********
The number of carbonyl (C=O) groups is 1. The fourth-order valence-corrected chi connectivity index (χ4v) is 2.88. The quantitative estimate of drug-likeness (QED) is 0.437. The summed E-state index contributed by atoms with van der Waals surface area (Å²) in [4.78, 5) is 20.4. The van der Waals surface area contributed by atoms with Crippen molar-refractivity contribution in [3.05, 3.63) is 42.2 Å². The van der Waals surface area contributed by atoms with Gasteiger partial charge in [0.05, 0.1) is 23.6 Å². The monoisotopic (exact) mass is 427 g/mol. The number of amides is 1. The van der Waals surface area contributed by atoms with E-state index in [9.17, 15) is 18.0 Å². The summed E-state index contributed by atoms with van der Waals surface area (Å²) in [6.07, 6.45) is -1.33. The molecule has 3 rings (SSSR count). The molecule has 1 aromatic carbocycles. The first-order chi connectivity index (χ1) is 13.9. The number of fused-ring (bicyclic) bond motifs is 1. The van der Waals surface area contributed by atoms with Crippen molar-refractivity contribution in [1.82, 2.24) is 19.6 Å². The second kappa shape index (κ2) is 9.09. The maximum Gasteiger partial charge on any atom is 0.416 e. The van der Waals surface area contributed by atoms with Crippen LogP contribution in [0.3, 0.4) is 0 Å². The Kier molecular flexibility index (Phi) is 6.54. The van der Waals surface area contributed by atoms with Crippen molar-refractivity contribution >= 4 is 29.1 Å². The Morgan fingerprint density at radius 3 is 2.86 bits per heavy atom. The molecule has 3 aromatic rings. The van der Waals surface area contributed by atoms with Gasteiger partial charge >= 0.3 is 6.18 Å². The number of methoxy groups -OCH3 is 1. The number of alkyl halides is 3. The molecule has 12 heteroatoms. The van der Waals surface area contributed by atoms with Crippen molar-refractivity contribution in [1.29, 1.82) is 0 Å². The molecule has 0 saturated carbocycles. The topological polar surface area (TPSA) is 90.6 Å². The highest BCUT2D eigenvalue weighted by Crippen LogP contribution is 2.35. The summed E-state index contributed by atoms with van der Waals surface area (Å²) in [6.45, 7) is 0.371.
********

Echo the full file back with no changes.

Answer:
The number of carbonyl (C=O) groups is 1. The fourth-order valence-corrected chi connectivity index (χ4v) is 2.88. The quantitative estimate of drug-likeness (QED) is 0.437. The summed E-state index contributed by atoms with van der Waals surface area (Å²) in [4.78, 5) is 20.4. The van der Waals surface area contributed by atoms with Crippen molar-refractivity contribution in [3.05, 3.63) is 42.2 Å². The van der Waals surface area contributed by atoms with Gasteiger partial charge in [0.05, 0.1) is 23.6 Å². The monoisotopic (exact) mass is 427 g/mol. The number of amides is 1. The van der Waals surface area contributed by atoms with E-state index in [9.17, 15) is 18.0 Å². The summed E-state index contributed by atoms with van der Waals surface area (Å²) in [6.07, 6.45) is -1.33. The molecule has 3 rings (SSSR count). The molecule has 1 aromatic carbocycles. The first-order chi connectivity index (χ1) is 13.9. The number of fused-ring (bicyclic) bond motifs is 1. The van der Waals surface area contributed by atoms with Crippen molar-refractivity contribution in [1.82, 2.24) is 19.6 Å². The second kappa shape index (κ2) is 9.09. The maximum Gasteiger partial charge on any atom is 0.416 e. The van der Waals surface area contributed by atoms with Crippen LogP contribution in [0.3, 0.4) is 0 Å². The Kier molecular flexibility index (Phi) is 6.54. The van der Waals surface area contributed by atoms with Crippen molar-refractivity contribution >= 4 is 29.1 Å². The Morgan fingerprint density at radius 3 is 2.86 bits per heavy atom. The molecule has 3 aromatic rings. The van der Waals surface area contributed by atoms with Gasteiger partial charge >= 0.3 is 6.18 Å². The number of methoxy groups -OCH3 is 1. The number of alkyl halides is 3. The molecule has 12 heteroatoms. The van der Waals surface area contributed by atoms with Crippen molar-refractivity contribution in [1.29, 1.82) is 0 Å². The molecule has 0 saturated carbocycles. The topological polar surface area (TPSA) is 90.6 Å². The highest BCUT2D eigenvalue weighted by Crippen LogP contribution is 2.35. The summed E-state index contributed by atoms with van der Waals surface area (Å²) in [6.45, 7) is 0.371.